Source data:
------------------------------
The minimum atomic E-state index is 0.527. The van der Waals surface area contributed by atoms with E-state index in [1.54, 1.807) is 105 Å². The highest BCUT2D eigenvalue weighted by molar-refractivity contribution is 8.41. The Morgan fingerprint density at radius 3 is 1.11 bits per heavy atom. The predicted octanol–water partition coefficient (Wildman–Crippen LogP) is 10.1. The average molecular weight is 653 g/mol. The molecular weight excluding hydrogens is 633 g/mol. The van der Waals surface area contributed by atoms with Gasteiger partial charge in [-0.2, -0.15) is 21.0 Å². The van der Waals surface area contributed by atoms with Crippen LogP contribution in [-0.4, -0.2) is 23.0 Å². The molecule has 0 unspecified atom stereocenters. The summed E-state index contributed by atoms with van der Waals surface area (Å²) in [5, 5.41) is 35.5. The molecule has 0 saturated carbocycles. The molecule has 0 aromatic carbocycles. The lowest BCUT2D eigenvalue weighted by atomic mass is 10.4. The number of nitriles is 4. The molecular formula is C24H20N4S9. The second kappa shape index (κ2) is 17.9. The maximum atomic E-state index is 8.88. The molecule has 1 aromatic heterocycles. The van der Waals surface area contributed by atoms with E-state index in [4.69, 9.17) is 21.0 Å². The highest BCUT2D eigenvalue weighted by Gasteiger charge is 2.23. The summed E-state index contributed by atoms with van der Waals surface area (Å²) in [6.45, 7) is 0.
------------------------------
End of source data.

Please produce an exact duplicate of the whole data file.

The minimum atomic E-state index is 0.527. The van der Waals surface area contributed by atoms with E-state index in [1.54, 1.807) is 105 Å². The highest BCUT2D eigenvalue weighted by molar-refractivity contribution is 8.41. The Morgan fingerprint density at radius 3 is 1.11 bits per heavy atom. The predicted octanol–water partition coefficient (Wildman–Crippen LogP) is 10.1. The average molecular weight is 653 g/mol. The molecular weight excluding hydrogens is 633 g/mol. The van der Waals surface area contributed by atoms with Gasteiger partial charge in [-0.2, -0.15) is 21.0 Å². The van der Waals surface area contributed by atoms with Crippen LogP contribution in [-0.4, -0.2) is 23.0 Å². The molecule has 0 unspecified atom stereocenters. The summed E-state index contributed by atoms with van der Waals surface area (Å²) in [5, 5.41) is 35.5. The molecule has 0 saturated carbocycles. The molecule has 0 aromatic carbocycles. The lowest BCUT2D eigenvalue weighted by atomic mass is 10.4. The number of nitriles is 4. The molecular formula is C24H20N4S9. The second kappa shape index (κ2) is 17.9. The maximum atomic E-state index is 8.88. The molecule has 1 aromatic heterocycles. The van der Waals surface area contributed by atoms with E-state index in [4.69, 9.17) is 21.0 Å². The highest BCUT2D eigenvalue weighted by Gasteiger charge is 2.23. The summed E-state index contributed by atoms with van der Waals surface area (Å²) in [6.45, 7) is 0.